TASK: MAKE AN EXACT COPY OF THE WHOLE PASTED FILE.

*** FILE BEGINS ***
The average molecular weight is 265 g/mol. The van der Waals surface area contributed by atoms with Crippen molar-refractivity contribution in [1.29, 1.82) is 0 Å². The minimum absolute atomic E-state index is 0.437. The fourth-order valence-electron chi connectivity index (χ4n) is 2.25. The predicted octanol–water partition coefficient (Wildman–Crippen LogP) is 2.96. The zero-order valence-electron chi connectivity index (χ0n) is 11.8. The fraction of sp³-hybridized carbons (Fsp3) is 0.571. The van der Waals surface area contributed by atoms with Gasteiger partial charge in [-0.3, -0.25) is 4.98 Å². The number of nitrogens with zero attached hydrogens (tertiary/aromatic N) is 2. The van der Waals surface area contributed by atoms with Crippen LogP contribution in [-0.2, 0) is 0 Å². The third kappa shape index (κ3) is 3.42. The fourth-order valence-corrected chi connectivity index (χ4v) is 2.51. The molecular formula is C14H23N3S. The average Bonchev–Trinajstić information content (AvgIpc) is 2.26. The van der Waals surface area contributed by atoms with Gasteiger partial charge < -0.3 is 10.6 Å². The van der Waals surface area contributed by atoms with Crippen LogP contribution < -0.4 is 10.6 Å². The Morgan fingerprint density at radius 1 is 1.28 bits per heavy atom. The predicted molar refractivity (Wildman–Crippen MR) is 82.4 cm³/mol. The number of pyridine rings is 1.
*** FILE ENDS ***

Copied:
The average molecular weight is 265 g/mol. The van der Waals surface area contributed by atoms with Crippen molar-refractivity contribution in [1.29, 1.82) is 0 Å². The minimum absolute atomic E-state index is 0.437. The fourth-order valence-electron chi connectivity index (χ4n) is 2.25. The predicted octanol–water partition coefficient (Wildman–Crippen LogP) is 2.96. The zero-order valence-electron chi connectivity index (χ0n) is 11.8. The fraction of sp³-hybridized carbons (Fsp3) is 0.571. The van der Waals surface area contributed by atoms with Gasteiger partial charge in [-0.3, -0.25) is 4.98 Å². The number of nitrogens with zero attached hydrogens (tertiary/aromatic N) is 2. The van der Waals surface area contributed by atoms with Crippen LogP contribution in [-0.2, 0) is 0 Å². The third kappa shape index (κ3) is 3.42. The fourth-order valence-corrected chi connectivity index (χ4v) is 2.51. The molecular formula is C14H23N3S. The average Bonchev–Trinajstić information content (AvgIpc) is 2.26. The van der Waals surface area contributed by atoms with Gasteiger partial charge < -0.3 is 10.6 Å². The van der Waals surface area contributed by atoms with Crippen LogP contribution < -0.4 is 10.6 Å². The Morgan fingerprint density at radius 1 is 1.28 bits per heavy atom. The predicted molar refractivity (Wildman–Crippen MR) is 82.4 cm³/mol. The number of pyridine rings is 1.